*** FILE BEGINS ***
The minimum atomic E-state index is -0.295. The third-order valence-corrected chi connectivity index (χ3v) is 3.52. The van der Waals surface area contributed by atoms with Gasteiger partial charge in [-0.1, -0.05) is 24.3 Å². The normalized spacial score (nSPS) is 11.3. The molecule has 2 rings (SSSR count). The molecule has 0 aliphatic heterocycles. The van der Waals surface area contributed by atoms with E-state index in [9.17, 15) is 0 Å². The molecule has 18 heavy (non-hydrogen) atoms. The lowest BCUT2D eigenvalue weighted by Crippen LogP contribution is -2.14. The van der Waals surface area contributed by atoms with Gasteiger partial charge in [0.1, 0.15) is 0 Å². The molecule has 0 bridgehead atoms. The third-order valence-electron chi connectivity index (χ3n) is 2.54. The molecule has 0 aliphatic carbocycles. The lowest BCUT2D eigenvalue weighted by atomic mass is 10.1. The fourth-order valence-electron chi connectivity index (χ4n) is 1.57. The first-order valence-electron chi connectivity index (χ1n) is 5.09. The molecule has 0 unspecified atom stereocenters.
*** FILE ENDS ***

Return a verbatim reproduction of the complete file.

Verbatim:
The minimum atomic E-state index is -0.295. The third-order valence-corrected chi connectivity index (χ3v) is 3.52. The van der Waals surface area contributed by atoms with Gasteiger partial charge in [-0.1, -0.05) is 24.3 Å². The normalized spacial score (nSPS) is 11.3. The molecule has 2 rings (SSSR count). The molecule has 0 aliphatic heterocycles. The van der Waals surface area contributed by atoms with E-state index in [9.17, 15) is 0 Å². The molecule has 18 heavy (non-hydrogen) atoms. The lowest BCUT2D eigenvalue weighted by Crippen LogP contribution is -2.14. The van der Waals surface area contributed by atoms with Gasteiger partial charge in [0.1, 0.15) is 0 Å². The molecule has 0 bridgehead atoms. The third-order valence-electron chi connectivity index (χ3n) is 2.54. The molecule has 0 aliphatic carbocycles. The lowest BCUT2D eigenvalue weighted by atomic mass is 10.1. The fourth-order valence-electron chi connectivity index (χ4n) is 1.57. The first-order valence-electron chi connectivity index (χ1n) is 5.09. The molecule has 0 unspecified atom stereocenters.